Our fourth and final principle is this: Nothing can have a net velocity of zero. See above—everything is moving, and to stop moving would be to be left behind by the Earth, the Solar System, and the galaxy. The astrophysics does seem to contradict the obvious, but our Earthly reference frame is only creating the illusion of motionlessness. Clearly, nothing is ever doing “nothing.” Next time you’re lounging on the couch looking bored, and someone asks you why you’re doing nothing, you can say you’re not doing nothing—you’re moving.
Conclusion: Nothing is ever at a standstill, meaning nothing is staying in one place. Therefore, according to the first principle, nobody can ever be killed (we discussed this already in points two and three, but this is a different way of proving the same thing). This also means that nothing has what one might call a “rightful place” or a “home.” Obviously, nothing is meant to be where it is, since it can’t be bothered to stay there, and it isn’t meant to be anywhere else, because it can’t be bothered to stop moving. Quite simply, nothing is meant to be. In short, life should not be alive, beings should not be, and existence should not exist.
Some less enlightened beings might condense this entire article to the oversimplified statement, “Life has no meaning.” If this is more understandable to you, I suppose that’s all you need to know. But this was written for a reason—that you might gain a slight understanding of a few of the guiding principles of Philosophysics, one of the most unique and most promising emerging scientific fields.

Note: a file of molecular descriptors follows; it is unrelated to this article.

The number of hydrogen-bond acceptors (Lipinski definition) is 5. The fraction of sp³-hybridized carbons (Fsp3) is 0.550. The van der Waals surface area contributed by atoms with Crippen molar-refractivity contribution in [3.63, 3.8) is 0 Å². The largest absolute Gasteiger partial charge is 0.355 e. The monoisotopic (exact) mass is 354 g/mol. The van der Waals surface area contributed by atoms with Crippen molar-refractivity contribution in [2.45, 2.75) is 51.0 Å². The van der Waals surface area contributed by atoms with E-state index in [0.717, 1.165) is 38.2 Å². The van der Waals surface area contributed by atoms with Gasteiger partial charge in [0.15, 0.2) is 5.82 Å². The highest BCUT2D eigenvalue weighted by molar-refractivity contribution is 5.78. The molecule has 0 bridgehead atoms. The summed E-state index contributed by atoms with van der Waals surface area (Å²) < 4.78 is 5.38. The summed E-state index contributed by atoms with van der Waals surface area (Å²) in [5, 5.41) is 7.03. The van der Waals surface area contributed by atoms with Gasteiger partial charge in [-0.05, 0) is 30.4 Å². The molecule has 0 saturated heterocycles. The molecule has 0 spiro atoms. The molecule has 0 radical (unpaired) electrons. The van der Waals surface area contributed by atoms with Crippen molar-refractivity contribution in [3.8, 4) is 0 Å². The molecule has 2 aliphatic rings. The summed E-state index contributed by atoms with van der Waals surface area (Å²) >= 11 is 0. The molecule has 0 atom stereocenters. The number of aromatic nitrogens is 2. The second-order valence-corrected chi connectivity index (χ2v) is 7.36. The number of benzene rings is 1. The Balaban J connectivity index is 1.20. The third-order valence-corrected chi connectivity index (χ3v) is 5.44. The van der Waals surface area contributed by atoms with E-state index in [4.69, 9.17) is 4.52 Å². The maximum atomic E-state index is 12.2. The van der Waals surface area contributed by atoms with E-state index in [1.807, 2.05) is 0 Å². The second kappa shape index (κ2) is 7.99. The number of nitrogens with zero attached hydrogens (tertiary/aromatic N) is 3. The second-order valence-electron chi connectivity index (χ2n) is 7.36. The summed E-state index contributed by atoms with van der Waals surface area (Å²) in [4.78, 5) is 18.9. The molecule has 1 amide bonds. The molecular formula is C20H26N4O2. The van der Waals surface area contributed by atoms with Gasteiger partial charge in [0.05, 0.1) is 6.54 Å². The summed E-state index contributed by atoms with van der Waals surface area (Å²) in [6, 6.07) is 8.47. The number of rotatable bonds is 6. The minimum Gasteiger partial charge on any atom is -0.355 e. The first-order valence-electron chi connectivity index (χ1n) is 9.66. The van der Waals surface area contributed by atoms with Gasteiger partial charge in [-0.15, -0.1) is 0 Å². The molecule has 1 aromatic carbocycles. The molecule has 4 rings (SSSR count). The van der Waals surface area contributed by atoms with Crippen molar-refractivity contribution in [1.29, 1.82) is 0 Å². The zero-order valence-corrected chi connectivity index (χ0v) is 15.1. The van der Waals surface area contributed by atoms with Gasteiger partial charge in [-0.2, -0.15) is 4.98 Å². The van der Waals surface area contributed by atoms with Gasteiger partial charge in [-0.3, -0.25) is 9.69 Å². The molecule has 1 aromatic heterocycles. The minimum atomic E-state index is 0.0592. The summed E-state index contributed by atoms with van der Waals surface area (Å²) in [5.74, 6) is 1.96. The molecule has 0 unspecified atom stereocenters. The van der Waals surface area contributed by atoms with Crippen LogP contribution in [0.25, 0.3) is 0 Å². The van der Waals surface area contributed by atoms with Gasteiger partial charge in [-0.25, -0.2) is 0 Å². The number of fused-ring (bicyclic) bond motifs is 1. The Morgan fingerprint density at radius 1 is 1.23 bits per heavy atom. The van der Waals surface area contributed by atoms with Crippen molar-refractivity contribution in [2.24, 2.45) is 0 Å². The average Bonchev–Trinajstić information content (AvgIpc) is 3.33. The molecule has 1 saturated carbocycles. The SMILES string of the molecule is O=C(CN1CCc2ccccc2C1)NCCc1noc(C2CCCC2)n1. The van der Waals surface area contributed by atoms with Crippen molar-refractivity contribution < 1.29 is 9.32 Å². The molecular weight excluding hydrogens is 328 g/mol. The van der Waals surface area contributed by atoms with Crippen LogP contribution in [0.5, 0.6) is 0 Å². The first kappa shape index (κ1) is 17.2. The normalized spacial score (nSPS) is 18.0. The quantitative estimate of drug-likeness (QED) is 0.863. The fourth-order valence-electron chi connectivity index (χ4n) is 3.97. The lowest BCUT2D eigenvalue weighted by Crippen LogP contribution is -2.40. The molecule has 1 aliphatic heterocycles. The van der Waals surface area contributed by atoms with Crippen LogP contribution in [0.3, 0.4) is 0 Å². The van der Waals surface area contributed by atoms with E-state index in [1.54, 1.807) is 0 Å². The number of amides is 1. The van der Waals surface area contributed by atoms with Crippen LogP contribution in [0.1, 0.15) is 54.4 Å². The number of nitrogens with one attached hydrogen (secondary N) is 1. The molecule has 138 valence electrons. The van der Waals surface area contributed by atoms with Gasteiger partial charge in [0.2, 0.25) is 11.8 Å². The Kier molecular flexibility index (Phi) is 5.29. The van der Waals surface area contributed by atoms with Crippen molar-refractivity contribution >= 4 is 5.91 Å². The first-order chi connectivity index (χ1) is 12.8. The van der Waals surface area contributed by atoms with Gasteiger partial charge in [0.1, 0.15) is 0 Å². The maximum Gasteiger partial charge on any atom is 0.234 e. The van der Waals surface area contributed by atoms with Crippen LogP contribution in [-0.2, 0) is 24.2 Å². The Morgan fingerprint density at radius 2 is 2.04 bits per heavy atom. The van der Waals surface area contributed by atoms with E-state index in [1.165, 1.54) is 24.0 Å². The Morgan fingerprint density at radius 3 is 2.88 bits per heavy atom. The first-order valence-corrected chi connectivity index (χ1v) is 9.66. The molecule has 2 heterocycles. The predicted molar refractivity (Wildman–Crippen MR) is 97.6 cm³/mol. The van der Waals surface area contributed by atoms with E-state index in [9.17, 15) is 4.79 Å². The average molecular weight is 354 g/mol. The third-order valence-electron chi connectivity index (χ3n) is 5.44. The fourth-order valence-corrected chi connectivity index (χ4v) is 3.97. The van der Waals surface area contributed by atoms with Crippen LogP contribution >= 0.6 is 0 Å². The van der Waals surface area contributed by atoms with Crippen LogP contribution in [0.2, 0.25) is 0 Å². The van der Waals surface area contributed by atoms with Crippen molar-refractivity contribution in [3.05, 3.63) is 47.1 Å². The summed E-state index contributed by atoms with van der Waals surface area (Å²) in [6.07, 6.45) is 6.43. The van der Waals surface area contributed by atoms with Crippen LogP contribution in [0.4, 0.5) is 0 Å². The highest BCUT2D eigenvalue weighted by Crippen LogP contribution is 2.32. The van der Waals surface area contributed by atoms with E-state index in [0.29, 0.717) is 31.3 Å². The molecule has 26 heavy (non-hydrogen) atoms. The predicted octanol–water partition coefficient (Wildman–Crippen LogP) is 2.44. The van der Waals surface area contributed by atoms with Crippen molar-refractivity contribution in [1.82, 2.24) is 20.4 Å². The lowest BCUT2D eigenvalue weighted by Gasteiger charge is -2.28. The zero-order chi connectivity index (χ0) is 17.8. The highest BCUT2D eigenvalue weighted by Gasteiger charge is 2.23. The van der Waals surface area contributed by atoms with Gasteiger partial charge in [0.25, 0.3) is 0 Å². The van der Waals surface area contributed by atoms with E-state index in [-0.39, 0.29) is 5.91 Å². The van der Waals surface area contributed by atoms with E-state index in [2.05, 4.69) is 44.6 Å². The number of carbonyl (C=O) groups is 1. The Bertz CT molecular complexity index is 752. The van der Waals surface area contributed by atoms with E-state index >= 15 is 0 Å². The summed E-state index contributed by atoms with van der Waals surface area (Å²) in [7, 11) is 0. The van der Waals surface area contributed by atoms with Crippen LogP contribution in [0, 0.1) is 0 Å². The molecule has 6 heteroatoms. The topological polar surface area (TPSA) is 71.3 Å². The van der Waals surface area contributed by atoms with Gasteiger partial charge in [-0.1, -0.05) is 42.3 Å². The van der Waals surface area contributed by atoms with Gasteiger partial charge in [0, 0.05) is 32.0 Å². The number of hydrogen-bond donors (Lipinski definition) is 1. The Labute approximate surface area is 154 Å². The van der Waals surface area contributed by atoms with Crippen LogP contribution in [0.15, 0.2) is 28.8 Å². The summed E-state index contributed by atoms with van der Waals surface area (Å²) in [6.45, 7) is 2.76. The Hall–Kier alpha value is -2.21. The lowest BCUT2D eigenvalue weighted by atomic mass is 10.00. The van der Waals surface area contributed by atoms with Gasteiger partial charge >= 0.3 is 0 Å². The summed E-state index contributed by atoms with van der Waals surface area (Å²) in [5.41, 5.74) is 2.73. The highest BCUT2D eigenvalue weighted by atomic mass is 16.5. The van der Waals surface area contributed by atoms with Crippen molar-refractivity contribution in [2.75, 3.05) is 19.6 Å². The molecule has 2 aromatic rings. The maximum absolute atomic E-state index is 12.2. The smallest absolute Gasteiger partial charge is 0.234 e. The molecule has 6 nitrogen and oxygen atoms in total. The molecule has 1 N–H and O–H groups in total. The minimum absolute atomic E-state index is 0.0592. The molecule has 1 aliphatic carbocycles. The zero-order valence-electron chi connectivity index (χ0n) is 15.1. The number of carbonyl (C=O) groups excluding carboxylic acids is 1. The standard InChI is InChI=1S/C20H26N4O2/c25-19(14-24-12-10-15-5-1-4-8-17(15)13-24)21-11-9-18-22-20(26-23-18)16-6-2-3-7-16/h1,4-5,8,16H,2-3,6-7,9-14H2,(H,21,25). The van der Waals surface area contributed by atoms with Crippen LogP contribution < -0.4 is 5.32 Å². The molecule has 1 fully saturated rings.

Meet the Author
How old are you?
I am 15.252 years old.
Where do you live?
I live in Sudbury, Massachusetts.
What classes are you taking with TPS?
I am currently only taking German 1 Language and Culture (Honors) with Frau Young.
What is your favorite thing about writing?
Something that I’ve always liked about writing is its versatility. When you write, you can write about literally anything you want to in any way you want to. You can write seriously about a theological axiom, wistfully about a different world, passionately about a strong opinion, or humorously about something you just made up. I think that this quality of writing should never be lost in rules and requirements (although they can be very helpful)—people should write about what they want to write about, the way they want to write about it, because that is half the point of writing.